Today a paper appeared on the arxiv by Yifan Jing which settles this question for all {k, l}. Thus the avoidance density of {\mathfrak{C}_{k,l}} is indeed {1/(k+l)}! To do this Jing extended the Łuczak–Schoen theorem to {l > 1}, proving the following theorem (Lemma 5.4 in Jing’s paper).

Theorem 1 Every {(k,l)}-sum-free subset of {\mathbf{N}} of upper density greater than {1/(k+l)} is contained in a periodic {(k,l)}-sum-free set.

What this means is that {(k,l)}-sum-free sets of density greater than {1/(k+l)} generally have to be structured. On the other hand, if {\delta} is the avoidance density of {\mathfrak{C}_{k,l}}, then we can create random-looking {(k,l)}-sum-free subsets of density nearly {\delta}. In particular, using a transference tool (namely, Loeb measure), we can create random-looking infinite {(k,l)}-sum-free subsets of upper density nearly {\delta}. Therefore we must have {\delta \leq 1/(k+l)}.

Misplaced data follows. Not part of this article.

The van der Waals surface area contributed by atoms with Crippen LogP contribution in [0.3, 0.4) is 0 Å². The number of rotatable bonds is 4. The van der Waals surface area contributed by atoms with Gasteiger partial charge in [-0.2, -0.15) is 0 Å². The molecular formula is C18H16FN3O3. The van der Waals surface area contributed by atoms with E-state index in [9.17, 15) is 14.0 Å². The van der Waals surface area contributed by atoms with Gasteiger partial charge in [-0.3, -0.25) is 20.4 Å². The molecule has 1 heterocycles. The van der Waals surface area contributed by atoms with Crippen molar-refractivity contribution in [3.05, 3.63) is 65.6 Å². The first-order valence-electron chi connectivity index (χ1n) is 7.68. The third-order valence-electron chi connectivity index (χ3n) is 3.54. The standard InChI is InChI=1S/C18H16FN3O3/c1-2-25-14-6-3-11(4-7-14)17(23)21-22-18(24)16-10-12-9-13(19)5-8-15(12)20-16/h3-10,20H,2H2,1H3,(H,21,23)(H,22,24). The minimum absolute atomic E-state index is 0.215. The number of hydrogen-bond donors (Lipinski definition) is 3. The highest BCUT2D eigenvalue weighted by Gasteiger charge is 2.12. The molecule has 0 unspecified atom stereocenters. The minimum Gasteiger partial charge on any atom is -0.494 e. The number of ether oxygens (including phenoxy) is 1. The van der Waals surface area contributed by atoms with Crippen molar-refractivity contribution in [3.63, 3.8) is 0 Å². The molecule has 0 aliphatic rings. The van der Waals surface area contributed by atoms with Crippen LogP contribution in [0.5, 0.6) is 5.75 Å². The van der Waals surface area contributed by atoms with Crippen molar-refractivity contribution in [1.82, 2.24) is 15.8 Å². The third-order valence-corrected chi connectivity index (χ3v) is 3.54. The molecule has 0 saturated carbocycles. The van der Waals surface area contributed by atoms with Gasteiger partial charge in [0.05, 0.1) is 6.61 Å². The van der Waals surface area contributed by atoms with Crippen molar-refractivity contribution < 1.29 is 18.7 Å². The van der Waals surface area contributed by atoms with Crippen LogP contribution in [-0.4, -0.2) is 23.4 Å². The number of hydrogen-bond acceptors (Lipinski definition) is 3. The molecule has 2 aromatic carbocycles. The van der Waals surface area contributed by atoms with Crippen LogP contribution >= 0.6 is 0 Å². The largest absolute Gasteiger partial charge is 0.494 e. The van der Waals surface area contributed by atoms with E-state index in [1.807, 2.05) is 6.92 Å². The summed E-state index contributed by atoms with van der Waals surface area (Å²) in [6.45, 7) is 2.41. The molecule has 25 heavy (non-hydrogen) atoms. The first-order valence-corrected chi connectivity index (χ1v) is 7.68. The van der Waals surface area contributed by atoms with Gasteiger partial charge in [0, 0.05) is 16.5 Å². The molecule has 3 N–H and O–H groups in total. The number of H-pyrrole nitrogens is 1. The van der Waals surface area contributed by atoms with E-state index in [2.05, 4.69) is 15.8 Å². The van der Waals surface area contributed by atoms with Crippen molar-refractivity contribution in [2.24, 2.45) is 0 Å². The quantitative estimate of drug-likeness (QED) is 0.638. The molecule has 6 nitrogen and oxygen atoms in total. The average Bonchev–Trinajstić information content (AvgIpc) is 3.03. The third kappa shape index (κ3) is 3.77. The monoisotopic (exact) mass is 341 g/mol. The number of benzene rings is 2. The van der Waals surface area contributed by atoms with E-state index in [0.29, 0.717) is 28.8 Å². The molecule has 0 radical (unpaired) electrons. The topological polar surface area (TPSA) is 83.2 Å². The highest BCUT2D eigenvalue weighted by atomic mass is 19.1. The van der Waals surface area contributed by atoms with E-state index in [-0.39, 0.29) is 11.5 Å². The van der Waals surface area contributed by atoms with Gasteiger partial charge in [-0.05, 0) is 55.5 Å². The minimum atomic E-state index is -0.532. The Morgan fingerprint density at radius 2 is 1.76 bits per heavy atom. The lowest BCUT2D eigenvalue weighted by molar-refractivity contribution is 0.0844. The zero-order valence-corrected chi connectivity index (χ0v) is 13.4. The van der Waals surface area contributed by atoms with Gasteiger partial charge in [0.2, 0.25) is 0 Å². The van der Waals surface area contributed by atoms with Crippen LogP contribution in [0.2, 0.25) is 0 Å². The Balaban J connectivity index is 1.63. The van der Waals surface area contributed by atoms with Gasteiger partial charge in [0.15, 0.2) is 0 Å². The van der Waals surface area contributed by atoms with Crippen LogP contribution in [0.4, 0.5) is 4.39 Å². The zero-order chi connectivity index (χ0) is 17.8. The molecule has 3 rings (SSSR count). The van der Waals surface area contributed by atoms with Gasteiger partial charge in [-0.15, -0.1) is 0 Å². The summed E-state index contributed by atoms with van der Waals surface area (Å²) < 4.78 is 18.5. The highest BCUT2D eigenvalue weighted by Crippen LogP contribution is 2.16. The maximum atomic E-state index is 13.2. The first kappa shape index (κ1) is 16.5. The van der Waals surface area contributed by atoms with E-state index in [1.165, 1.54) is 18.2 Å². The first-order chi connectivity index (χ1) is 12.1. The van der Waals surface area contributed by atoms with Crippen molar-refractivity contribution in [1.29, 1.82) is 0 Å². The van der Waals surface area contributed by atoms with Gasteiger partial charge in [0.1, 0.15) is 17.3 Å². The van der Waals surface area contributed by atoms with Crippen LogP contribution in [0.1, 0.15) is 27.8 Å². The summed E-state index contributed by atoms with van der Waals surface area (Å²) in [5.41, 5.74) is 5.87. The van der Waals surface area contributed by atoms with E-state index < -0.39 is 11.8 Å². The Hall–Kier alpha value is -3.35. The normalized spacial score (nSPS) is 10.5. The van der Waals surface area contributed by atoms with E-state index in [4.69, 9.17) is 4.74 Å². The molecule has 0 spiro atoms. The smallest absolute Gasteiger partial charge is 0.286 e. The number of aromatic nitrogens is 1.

Jing also looked the lower bound. Famously Bourgain did some work on this, showing that every set of {n} positive integers has a sum-free subset of size at least {(n+2)/3}, emphasis on the {2}. With a more interesting argument Bourgain showed that there is a {(3,1)}-sum-free set of size at least {n/4 + c \log n / \log \log n}. Jing adapted this argument for many pairs {(k,l)}, though doing so for {(k,l) = (2,1)} remains a stubborn open problem. It is interesting to see how Bourgain’s method adapts, and I look forward to thinking more about this.

It is all-too-easy to pose difficult open questions in this circle of ideas, but I will risk two.

  1. This question is posed by Jing. Let {\square^d} represent {d}-dimensional projective cubes. That is, {\square^2} represents the sum configuration {\{x, y, x+y\}}, {\square^3} represents {\{x, y, z, x+y, x+z, y+z, x+y+z\}}, etc. What is the avoidance density of {\square^d}?
  2. What is the avoidance density of {2x+y = z}? Or for that matter any equation without only {\pm1} coefficients?

One general theorem that comes out of the transference method is the following. Say that {\mathfrak{C}} is dilation-invariant if whenever {C \in \mathfrak{C}} we have also {\lambda C \in \mathfrak{C}} for every {\lambda \in \mathbf{N}}. (Everything we have mentioned is dilation-invariant, apart from {x-y = c}.)